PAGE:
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In Netherlands, PM Narendra Modi pitches for Women Empowerment in India

Implying that it was paying dividends, he said that when the Pradhan Mantri Jan-Dhan Yojana was launched aiming at people who did not have bank accounts, most of those who availed of it were women

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Prime Minister Narendra Modi
Narendra Modi. Wikimedia
  • Modi also said that the target of providing electricity to 18,000 villages within 1,000 days was set to be met soon
  • Modi urged the Indian diaspora across the world to maintain their connections with their motherland
  • The Netherlands is home to around 220,000 people of Indian origin, many of whom are Surinami Hindustanis

The Hague, June 28, 2017: Prime Minister Narendra Modi on Tuesday made a strong pitch for women’s empowerment, saying he is working for a women-led development of India.

“There is a government sitting in the Centre that is thinking about women-led development,” Modi said while addressing a gathering of 3,000-strong diaspora here.

Implying that it was paying dividends, he said that when the Pradhan Mantri Jan-Dhan Yojana was launched aiming at people who did not have bank accounts, most of those who availed of it were women.

ALSO READ: Not a single Blot of Corruption Against my Government, says PM Narendra Modi

“We created Mudra Yojana to promote entrepreneurship and turn job-seekers into job-creators,” Modi said. “Around seven crore people have taken advantage of it and 70 per cent of them are women.”

Stating that Parliament took a decision to extend maternity leave of working women to 26 weeks, he said: “It is an investment meant for the benefit of our future generations.”

He said that when then US President Barack Obama came to attend the 2015 Republic Day parade in New Delhi as the chief guest, each of the three services giving the guard of honour was commanded by a woman.

He said that women were starting to play a major role in India’s security and mentioned that Indian women were now flying fighter aircraft.

Referring to the launch of 104 satellites in one go, firing of the world’s heaviest launch vehicle and GSLV MkIII-D1 earlier this month and the simultaneous launch of 30 nano-satellites last week, the Prime Minister said that three of the most prominent scientists working behind these projects were women.

He said that more and more women were handling the education and health sectors in India and added that Olympic medals were being won by the country’s daughters.

“It is not just working for the development of India but working for a modern India,” Modi underlined.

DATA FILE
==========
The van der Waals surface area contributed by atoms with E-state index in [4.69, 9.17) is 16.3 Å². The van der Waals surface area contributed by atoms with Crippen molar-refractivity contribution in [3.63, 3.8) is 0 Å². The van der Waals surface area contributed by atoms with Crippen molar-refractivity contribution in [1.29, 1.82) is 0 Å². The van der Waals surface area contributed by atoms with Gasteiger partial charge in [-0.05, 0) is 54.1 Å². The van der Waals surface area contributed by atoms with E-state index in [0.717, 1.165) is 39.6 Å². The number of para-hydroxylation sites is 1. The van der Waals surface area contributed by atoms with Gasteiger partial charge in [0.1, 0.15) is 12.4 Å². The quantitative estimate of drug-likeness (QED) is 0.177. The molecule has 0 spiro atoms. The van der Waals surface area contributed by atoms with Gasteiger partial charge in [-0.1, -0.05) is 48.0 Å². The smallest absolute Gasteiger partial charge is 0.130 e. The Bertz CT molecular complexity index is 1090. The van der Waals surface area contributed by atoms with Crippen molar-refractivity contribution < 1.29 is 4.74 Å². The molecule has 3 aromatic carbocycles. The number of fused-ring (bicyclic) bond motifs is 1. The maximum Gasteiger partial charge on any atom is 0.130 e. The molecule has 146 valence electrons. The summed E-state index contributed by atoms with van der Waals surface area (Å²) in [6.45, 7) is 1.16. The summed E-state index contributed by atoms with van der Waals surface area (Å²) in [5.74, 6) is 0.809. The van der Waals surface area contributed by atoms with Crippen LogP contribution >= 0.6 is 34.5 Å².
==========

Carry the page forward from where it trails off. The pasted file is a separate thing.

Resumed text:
In this regard, he said that India was targeting 175 GW of renewable energy to meet its energy needs.

“Solar energy, wind energy, biomass energy — it is these that will meet our energy needs,” he stated.

Modi also said that the target of providing electricity to 18,000 villages within 1,000 days was set to be met soon.

“Under the Digital India mission, we are laying optical fibre network, so that those living in our villages can use mobile phones.”

Modi urged the Indian diaspora across the world to maintain their connections with their motherland.

The Netherlands is home to around 220,000 people of Indian origin, many of whom are Surinami Hindustanis, descendants of Indians taken there in the 18th century to work as indentured labourers in sugarcane plantations in Suriname.

He appreciated the Surinami Hindustanis for maintaining their Indian culture and traditions even after 150 years of their ancestors leaving the shores of India.

“However heavy or big an iron ball is, it will roll away if one or two people will give it a strong push. But a tree with strong roots cannot be moved,” said the Prime Minister. (IANS)

Next Story

‘Daughter’s Pride Festival’: Celebrating India’s Daughters

It will need a lot of perseverance to achieve women's empowerment, says Jaglan, but the hope is that the names of girls being displayed outside doors will herald a brighter future for girls.

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India, Names
There is excitement in Patuka village in Haryana state as a man heads out to put nameplates with daughters' names on several homes. VOA

There is a sense of excitement in India’s Patuka village — adults and children look curiously as signs with the names of daughters are hammered outside several homes. It is a novelty in a village where patriarchal mindsets have long held sway.

As Mubin Sumssu poses proudly with his family after the name of his 14-year-old daughter is posted outside his gate, he envisions a new future for her. “I hope she studies well, progresses in life, does a good job and makes a name for herself.”

This is not the life that girls can traditionally aspire to in this Muslim-dominated village, which lies in one of the country’s most backward districts in the northern Haryana state. Many girls do not complete school and their lives revolve around household chores and looking after siblings from an early age. Most are married off young.